By the late 1970s, Sir Brian was moving away from computers, as he was promoted to partner. He continued to take part in speaking engagements until 1992.
Woolwich Building Society
In 1995 Sir Brian became Chairman of the Woolwich Building Society. The Chief Executive of the Woolwich, John Stewart, had a good understanding of IT, so Sir Brian worked closely with him to redesign the use of computers at the Woolwich. This resulted in the company getting a competitive lead in the market which lasted until they were taken over by Barclays. They devised a system called Open Plan which allowed them to immediately present on screen, a complete picture of the relationship with that client. Sir Brian describes this success as being as a result of “treating IT as a strategic Board matter, having our top IT Director on the Board & ensuring all our executive directors had sufficient understanding and commitment to maximising efficient and forward looking IT”. He stayed as Chairman until 2000.
British Computer Society
From 1996, Sir Brian was closely involved with the British Computer Society, becoming President form 1997 – 1998. The theme of his presidency was “IT On Board”. He believed IT needed to be part of the setting of the strategy for whole organisations. He was keen to encourage more students to focus on IT as well as the more traditional, Accountancy, Law, etc. They were seeking to get IT recognised as a profession in its own right, with a “discreet and recognisable body of knowledge”.
Sir Brian had a significant role in founding the Worshipful Company of Information Technology – the IT livery company. He describes a livery company as “a very strong ingredient in the total position of the City of London”. The liveries attract people and businesses to make a contribution for the public good as well as representing their particular industry. An important part of the work of modern livery companies is to support their industry and trade. During Sir Brian’s year as master, the WCIT developed two initiatives to reinforce the position of IT in the City. The first was a 50+ page report demonstrating the role and value of IT as an integral component in the success of the City as the world’s leading financial centre. The second initiative was to develop a means to bring the worlds of Science, Technology and finance closer together, entitled “The Missing Link”.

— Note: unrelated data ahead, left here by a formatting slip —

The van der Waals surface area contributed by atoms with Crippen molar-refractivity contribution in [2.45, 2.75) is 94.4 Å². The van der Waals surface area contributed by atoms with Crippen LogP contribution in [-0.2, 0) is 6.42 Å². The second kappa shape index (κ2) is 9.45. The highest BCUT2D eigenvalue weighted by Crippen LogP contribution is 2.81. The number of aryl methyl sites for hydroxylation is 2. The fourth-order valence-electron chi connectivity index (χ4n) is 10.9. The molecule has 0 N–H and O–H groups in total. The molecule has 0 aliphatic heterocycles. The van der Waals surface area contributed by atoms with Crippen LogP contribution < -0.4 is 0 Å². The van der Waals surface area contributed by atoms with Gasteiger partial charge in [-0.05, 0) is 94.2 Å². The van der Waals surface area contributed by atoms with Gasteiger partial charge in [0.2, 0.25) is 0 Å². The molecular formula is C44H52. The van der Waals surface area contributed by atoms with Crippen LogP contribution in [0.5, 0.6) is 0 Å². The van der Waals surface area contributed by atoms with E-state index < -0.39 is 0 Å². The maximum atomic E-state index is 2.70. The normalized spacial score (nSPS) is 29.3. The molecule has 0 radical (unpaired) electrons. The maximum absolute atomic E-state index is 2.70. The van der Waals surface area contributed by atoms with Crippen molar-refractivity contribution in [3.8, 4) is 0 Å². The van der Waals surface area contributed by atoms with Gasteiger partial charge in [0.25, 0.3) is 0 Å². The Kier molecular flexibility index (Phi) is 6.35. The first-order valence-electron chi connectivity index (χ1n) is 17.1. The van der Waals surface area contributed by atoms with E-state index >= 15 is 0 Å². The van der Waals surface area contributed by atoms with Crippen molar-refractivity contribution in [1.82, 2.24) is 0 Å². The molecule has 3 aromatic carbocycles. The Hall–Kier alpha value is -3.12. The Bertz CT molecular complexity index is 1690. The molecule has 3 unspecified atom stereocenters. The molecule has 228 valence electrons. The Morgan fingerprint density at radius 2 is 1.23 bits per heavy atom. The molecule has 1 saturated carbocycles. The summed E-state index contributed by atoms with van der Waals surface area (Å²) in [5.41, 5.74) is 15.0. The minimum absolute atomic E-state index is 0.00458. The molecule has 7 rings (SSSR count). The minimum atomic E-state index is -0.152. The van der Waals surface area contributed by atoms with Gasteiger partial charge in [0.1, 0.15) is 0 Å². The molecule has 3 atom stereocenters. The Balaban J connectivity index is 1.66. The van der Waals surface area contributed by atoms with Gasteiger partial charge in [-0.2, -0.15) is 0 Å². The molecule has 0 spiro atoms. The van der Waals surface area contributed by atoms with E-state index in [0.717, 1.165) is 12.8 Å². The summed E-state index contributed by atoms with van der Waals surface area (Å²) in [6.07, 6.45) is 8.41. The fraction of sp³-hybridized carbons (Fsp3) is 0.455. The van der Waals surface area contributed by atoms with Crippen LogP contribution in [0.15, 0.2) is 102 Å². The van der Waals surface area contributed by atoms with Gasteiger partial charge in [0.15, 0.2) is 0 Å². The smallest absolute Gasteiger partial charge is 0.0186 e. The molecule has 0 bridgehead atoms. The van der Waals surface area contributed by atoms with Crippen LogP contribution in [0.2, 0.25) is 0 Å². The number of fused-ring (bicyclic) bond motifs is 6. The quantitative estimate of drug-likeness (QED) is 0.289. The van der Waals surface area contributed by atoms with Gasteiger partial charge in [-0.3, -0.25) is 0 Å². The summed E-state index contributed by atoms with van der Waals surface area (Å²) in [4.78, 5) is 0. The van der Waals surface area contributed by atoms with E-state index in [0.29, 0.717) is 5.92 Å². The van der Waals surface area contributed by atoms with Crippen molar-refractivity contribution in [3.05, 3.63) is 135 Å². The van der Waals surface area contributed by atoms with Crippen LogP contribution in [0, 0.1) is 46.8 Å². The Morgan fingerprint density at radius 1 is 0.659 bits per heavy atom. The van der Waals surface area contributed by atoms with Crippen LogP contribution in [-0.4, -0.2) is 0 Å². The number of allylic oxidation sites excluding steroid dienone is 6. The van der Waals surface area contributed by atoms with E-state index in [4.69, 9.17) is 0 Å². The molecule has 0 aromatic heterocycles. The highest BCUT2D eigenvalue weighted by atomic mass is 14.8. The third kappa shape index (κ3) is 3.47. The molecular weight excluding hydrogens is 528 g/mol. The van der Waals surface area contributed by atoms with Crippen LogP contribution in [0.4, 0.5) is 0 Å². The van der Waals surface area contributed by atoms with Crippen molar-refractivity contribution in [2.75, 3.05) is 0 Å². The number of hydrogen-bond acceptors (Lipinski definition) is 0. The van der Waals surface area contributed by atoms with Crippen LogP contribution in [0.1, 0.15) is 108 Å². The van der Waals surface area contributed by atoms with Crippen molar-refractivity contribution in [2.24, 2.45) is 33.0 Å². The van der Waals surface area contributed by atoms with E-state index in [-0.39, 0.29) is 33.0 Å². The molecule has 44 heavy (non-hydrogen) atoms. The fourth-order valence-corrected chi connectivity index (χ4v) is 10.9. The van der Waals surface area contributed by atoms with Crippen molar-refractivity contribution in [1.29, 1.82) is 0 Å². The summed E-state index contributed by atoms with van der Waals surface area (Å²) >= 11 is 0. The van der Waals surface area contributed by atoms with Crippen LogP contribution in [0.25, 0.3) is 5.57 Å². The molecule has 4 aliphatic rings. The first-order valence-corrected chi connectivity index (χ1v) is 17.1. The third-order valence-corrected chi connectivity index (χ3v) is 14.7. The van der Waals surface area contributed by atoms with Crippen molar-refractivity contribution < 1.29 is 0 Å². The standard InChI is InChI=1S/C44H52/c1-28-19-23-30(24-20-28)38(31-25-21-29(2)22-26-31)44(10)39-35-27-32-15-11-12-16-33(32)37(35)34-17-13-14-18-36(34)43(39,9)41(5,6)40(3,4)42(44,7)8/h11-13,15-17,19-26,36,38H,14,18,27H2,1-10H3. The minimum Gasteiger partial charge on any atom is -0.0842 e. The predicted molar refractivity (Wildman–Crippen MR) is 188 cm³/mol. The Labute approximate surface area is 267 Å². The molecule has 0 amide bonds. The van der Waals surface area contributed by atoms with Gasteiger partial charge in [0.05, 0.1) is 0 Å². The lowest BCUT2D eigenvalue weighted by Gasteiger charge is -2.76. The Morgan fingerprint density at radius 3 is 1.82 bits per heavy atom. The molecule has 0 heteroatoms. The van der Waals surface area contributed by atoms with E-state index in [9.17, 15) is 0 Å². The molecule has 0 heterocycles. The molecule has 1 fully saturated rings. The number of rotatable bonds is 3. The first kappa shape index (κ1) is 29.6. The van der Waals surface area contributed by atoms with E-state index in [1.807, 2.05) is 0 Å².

In 1991 Sir Brian was elected as Lord Mayor of the City of London. His theme was “The City serving Europe”. He visited many capitals, opening up discussions to promote the City. It was the finalisation of the Common Market in services, so Sir Brian was a key ambassador. He thoroughly enjoyed the role as it involved meeting people.
Sir Brian considers himself to have been lucky. It is unusual to be both head of your profession (in his case, President of the Institute of Chartered Accountants in 1985-6) and Lord Mayor.
Sir Brian has received many honours and awards:
Knight Grand Cross of the Order of the British Empire (GBE) 1991
Knight of Justice, Order of St John 1991
Hon Fellow, Trinity College, Oxford 1992
Hon Member, Baltic Exchange 1992
Hon DSc, City University 1991
Hon DLItt, London Guildhall University 1991
Hon Fellow, Guildhall School of Music and Drama 1992
Hon Bencher, Inner Temple 1992
Companion, De Montfort University 1992
Hon Fellow, Goldsmiths University of London 1998
Centenary Award, Chartered Accountants Founding Societies 1993
Life After IT
Sir Brian was a non-executive director of various companies but probably his main contribution was in charity work. He was chairman, then president, of the Charities Aid Foundation (CAF). During his chairmanship the Charity Bank was formed. Later, he became Prior of the Order of St John and Chairman of St John Ambulance. He was also a long term trustee of Community Service Volunteers (CSV).
Interviewed by: Richard Sharpe on the 4th July 2016 at the WCIT Hall
Video by: Boardie
Transcribed by: Susan Hutton
Abstracted by: Annabel Davies